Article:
Saturday, January 21, 2012

Not everyone wants landmark protection for the East Village

[Photo last week by Bobby Williams]

As you know, the Landmarks Preservation Commission (LPC) unanimously voted to create the East 10th Street Historic District* on Tuesday. (Perhaps we should include that name with an asterisk because of Ben Shaoul's last-second approval for a rooftop addition at 315 E. 10th St.)

Preservationists are now hoping that the LPC will give another swath of the East Village landmark status as well... an area that takes in some 330 buildings:

The LPC has not placed this item on their calendar just yet.

Today, in an article titled Preservation Push in Bohemian Home Stirs Fear of Hardship, The New York Times reports on the opposition to the landmark protection. Per the article by Joseph Berger:

Almost a dozen houses of worship, including the late-19th-century Cathedral of the Holy Virgin Protection and a crumbling century-old synagogue, argue that they are dependent on donations and that including them in a landmark district would make simple projects like repairing a window or fixing a roof more expensive and bureaucratically time-consuming.

Even worse, it would make their buildings and the valuable property on which they sit much less attractive since developers would be restricted in what they could do.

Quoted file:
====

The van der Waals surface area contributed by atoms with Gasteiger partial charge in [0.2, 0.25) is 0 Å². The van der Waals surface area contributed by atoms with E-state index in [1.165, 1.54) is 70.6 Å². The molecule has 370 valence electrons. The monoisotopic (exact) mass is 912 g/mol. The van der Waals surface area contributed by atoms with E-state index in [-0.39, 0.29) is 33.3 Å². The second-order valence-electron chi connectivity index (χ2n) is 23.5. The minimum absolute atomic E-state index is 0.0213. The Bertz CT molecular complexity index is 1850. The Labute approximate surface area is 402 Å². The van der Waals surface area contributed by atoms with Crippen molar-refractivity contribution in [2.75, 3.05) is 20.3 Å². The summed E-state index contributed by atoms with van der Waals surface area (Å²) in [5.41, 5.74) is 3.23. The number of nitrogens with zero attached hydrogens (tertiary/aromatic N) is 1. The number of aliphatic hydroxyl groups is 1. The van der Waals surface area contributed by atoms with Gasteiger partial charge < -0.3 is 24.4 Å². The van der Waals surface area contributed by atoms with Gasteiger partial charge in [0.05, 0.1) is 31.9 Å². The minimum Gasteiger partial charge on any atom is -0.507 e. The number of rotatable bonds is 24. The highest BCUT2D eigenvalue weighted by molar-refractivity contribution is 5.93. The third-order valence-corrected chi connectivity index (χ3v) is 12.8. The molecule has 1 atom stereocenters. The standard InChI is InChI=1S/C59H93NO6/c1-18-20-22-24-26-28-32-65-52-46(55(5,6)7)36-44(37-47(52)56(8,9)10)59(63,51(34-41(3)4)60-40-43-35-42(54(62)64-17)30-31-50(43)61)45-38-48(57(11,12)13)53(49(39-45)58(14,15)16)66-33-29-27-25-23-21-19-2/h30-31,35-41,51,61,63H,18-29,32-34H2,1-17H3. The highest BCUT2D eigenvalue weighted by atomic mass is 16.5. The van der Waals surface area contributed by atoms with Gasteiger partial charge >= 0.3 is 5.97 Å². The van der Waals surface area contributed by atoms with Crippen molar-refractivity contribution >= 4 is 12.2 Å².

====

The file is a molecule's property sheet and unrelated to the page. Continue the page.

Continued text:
Now what?


evflip said...

I wish there was another way to preserve buildings in our neighborhood. Landmarking DOES put a tremendous burden on building owners. I did not hear this first hand, but I understand St Mark's Church was having troubles over replacing the (not original 1970s) windows in part of their church. Not that my heart is breaking for most landlords, and these developers must be reigned in, but what will this do for single building owners? ARE there any single building owners still out there? My point is that while landmarking seems like a no-brainer, there are consequences. Especially for non-profits (faith and non-faith based) serving our community.

Anonymous said...

This is also going to hurt small co-ops. Mine has already replaced its windows (forunately!) but not being landmarked enabled us to go from the very draufty double-hung to the much more sound-proofed and insulated tilt-and-turn. This will also prevent buildings from selling roofrights to top-floor shareholders who might want to put anything on the roof. Bad idea!

The architecture of this area is not that outstanding, and the zoning is already six stories max (except for NYU, which will probably continue to get individual variances). Whose dumb idea is this?